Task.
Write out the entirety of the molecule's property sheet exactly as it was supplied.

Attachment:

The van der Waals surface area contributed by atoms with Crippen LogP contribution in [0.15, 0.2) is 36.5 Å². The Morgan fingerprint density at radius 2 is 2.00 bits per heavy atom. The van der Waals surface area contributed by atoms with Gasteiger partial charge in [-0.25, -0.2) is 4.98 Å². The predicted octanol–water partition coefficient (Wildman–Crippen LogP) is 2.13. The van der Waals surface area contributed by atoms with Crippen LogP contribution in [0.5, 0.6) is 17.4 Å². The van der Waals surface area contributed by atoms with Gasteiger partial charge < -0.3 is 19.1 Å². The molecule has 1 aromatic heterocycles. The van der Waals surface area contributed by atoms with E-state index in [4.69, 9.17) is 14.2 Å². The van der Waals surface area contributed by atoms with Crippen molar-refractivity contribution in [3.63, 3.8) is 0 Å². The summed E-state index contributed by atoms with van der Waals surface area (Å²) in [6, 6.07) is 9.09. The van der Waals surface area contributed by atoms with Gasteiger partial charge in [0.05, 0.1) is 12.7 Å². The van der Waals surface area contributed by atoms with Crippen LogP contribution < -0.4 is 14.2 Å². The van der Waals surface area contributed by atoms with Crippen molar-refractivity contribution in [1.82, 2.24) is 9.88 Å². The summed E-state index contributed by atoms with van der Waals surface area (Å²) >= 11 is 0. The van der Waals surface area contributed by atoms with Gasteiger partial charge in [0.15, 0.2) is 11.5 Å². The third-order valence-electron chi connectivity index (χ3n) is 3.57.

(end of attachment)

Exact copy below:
The van der Waals surface area contributed by atoms with Crippen LogP contribution in [0.15, 0.2) is 36.5 Å². The Morgan fingerprint density at radius 2 is 2.00 bits per heavy atom. The van der Waals surface area contributed by atoms with Gasteiger partial charge in [-0.25, -0.2) is 4.98 Å². The predicted octanol–water partition coefficient (Wildman–Crippen LogP) is 2.13. The van der Waals surface area contributed by atoms with Crippen LogP contribution in [0.5, 0.6) is 17.4 Å². The van der Waals surface area contributed by atoms with Gasteiger partial charge < -0.3 is 19.1 Å². The molecule has 1 aromatic heterocycles. The van der Waals surface area contributed by atoms with E-state index in [4.69, 9.17) is 14.2 Å². The van der Waals surface area contributed by atoms with Crippen molar-refractivity contribution in [3.63, 3.8) is 0 Å². The summed E-state index contributed by atoms with van der Waals surface area (Å²) in [6, 6.07) is 9.09. The van der Waals surface area contributed by atoms with Gasteiger partial charge in [0.05, 0.1) is 12.7 Å². The van der Waals surface area contributed by atoms with Crippen LogP contribution < -0.4 is 14.2 Å². The van der Waals surface area contributed by atoms with Crippen molar-refractivity contribution in [1.82, 2.24) is 9.88 Å². The summed E-state index contributed by atoms with van der Waals surface area (Å²) >= 11 is 0. The van der Waals surface area contributed by atoms with Gasteiger partial charge in [0.15, 0.2) is 11.5 Å². The third-order valence-electron chi connectivity index (χ3n) is 3.57.